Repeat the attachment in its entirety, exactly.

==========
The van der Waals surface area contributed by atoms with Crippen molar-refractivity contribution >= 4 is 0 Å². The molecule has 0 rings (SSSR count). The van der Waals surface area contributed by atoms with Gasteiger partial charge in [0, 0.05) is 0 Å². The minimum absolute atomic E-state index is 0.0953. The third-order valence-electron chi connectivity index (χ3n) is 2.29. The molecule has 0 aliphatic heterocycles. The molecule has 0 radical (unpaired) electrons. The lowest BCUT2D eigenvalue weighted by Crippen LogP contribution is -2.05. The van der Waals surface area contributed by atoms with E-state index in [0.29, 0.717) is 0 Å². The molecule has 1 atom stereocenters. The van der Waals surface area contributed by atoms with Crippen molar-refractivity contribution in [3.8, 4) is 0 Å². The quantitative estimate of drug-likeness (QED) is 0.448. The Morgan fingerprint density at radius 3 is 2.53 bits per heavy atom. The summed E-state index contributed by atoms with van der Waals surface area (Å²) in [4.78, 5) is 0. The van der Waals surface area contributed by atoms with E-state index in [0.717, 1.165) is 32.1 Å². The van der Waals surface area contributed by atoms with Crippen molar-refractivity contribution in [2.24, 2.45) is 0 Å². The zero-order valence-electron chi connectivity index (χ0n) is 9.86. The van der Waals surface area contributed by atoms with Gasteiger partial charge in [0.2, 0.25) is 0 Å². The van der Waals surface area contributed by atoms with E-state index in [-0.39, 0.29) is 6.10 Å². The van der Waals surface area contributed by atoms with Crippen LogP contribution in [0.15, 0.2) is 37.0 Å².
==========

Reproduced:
The van der Waals surface area contributed by atoms with Crippen molar-refractivity contribution >= 4 is 0 Å². The molecule has 0 rings (SSSR count). The van der Waals surface area contributed by atoms with Gasteiger partial charge in [0, 0.05) is 0 Å². The minimum absolute atomic E-state index is 0.0953. The third-order valence-electron chi connectivity index (χ3n) is 2.29. The molecule has 0 aliphatic heterocycles. The molecule has 0 radical (unpaired) electrons. The lowest BCUT2D eigenvalue weighted by Crippen LogP contribution is -2.05. The van der Waals surface area contributed by atoms with E-state index in [0.29, 0.717) is 0 Å². The molecule has 1 atom stereocenters. The van der Waals surface area contributed by atoms with Crippen molar-refractivity contribution in [3.8, 4) is 0 Å². The quantitative estimate of drug-likeness (QED) is 0.448. The Morgan fingerprint density at radius 3 is 2.53 bits per heavy atom. The summed E-state index contributed by atoms with van der Waals surface area (Å²) in [4.78, 5) is 0. The van der Waals surface area contributed by atoms with E-state index in [0.717, 1.165) is 32.1 Å². The van der Waals surface area contributed by atoms with Crippen molar-refractivity contribution in [2.24, 2.45) is 0 Å². The zero-order valence-electron chi connectivity index (χ0n) is 9.86. The van der Waals surface area contributed by atoms with Gasteiger partial charge in [0.2, 0.25) is 0 Å². The van der Waals surface area contributed by atoms with E-state index in [-0.39, 0.29) is 6.10 Å². The van der Waals surface area contributed by atoms with Crippen LogP contribution in [0.15, 0.2) is 37.0 Å².